Snow is gone, ticks are back

In between recent rain showers, I spent a few hours felling and bucking some trees on a nearby property we have the privilege to hunt. My dog Rocket joined me on that rainy Saturday, and by Tuesday I had carefully removed half-a-dozen black-legged ticks imbedded on his cape.

Each fall and each spring I am caught off guard by the black-legged ticks I find active while snow is present and it seems too cold for bugs. Black-legged ticks thrive on cool conditions, entirely different than the wood ticks we are used to seeing each May and June.

While wood ticks can be a nuisance, black-legged ticks can be deadly. Black-legged ticks host borrelia, the causative agent of Lyme disease as well as a variety of other bacterial infectors – anaplasmosis, babesiosis, and ehrlichiosis to name just a few. Wood ticks can also carry bacterial infectors – Rocky Mountain spotted fever is one, but their mouth parts and feeding style make them much less likely to transmit the disease. The mouth parts of the black-legged tick, on the other hand, result in a lot of back-and-forth between tick and host. This greatly increases chances for transmitting infections.

Through the years, my dog has tested positive for anaplasma, babesia and ehrlichia. Several years back, after being blindsided by a severe fever and knocked out of hunting season for a few days, I tested positive for Lyme disease. When diagnosed within a few weeks of a tick bite, most of these infections can be quickly and easily treated with antibiotics, but if misdiagnosed or left to linger, the results can be devastating. I have some friends who continue to suffer severe consequences.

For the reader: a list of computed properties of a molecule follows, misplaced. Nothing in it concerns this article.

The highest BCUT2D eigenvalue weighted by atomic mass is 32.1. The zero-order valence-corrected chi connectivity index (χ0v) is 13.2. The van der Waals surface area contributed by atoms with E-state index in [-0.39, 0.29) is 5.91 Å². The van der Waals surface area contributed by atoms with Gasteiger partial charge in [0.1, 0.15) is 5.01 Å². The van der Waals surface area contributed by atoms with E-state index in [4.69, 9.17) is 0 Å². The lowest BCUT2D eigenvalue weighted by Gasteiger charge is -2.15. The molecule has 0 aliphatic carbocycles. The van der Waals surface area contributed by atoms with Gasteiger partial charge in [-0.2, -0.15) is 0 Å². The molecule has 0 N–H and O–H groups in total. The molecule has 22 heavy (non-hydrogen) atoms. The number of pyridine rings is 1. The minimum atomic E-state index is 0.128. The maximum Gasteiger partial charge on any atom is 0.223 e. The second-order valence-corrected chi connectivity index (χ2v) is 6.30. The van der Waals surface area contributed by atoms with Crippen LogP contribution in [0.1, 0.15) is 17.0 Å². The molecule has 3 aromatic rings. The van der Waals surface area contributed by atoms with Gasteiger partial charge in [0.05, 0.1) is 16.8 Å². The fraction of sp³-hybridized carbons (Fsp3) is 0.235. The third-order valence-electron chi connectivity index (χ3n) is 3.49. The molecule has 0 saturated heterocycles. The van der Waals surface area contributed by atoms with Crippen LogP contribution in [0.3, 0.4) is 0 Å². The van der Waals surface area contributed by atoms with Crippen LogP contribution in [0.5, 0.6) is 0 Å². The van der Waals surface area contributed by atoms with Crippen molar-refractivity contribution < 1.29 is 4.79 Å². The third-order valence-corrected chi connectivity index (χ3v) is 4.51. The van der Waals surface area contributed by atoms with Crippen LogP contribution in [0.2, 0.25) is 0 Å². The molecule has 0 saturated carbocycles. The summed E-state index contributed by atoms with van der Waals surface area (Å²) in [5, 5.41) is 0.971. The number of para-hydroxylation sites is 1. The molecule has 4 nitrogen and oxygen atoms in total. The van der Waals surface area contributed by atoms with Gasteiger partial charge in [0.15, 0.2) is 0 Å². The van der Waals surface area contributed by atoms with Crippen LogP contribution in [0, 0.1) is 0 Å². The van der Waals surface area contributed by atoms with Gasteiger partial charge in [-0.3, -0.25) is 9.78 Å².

Black-legged ticks and the diseases they carry are here to stay in central Wisconsin, but as nasty as they sound, they should not prevent you from enjoying the outdoors. Just step up your vigilance and prevention.

Rather than wait for symptoms, I have decided to get the dog tested for tick-borne diseases each winter following hunting season. I also pay close attention to my own health and repellents are now included as a regular part of our pre-hunt preparation.

We’ve got a lot more habitat work to finish now that the snow is gone. Rocket now wears his flea and tick collar and you know we will both be sprayed down with repellent before our next trip afield.

Categories: Wisconsin – Chris Jennings

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